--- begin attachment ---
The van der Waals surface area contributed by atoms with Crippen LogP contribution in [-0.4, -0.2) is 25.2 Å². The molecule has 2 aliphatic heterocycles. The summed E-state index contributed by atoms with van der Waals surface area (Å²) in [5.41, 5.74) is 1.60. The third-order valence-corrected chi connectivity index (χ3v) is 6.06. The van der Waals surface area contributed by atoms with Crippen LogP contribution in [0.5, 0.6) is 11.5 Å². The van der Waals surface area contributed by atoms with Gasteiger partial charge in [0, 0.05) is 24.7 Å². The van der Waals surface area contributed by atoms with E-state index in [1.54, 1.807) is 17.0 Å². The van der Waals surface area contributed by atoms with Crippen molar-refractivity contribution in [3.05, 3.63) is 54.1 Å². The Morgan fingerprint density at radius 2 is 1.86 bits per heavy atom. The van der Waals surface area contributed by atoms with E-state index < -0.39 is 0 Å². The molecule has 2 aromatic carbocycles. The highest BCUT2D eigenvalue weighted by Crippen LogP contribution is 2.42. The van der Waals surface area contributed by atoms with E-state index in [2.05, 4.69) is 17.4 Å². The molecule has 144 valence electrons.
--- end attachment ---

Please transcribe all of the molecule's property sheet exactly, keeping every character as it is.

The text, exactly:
The van der Waals surface area contributed by atoms with Crippen LogP contribution in [-0.4, -0.2) is 25.2 Å². The molecule has 2 aliphatic heterocycles. The summed E-state index contributed by atoms with van der Waals surface area (Å²) in [5.41, 5.74) is 1.60. The third-order valence-corrected chi connectivity index (χ3v) is 6.06. The van der Waals surface area contributed by atoms with Crippen LogP contribution in [0.5, 0.6) is 11.5 Å². The van der Waals surface area contributed by atoms with Gasteiger partial charge in [0, 0.05) is 24.7 Å². The van der Waals surface area contributed by atoms with E-state index in [1.54, 1.807) is 17.0 Å². The van der Waals surface area contributed by atoms with Crippen molar-refractivity contribution in [3.05, 3.63) is 54.1 Å². The Morgan fingerprint density at radius 2 is 1.86 bits per heavy atom. The van der Waals surface area contributed by atoms with E-state index < -0.39 is 0 Å². The molecule has 2 aromatic carbocycles. The highest BCUT2D eigenvalue weighted by Crippen LogP contribution is 2.42. The van der Waals surface area contributed by atoms with E-state index in [2.05, 4.69) is 17.4 Å². The molecule has 144 valence electrons.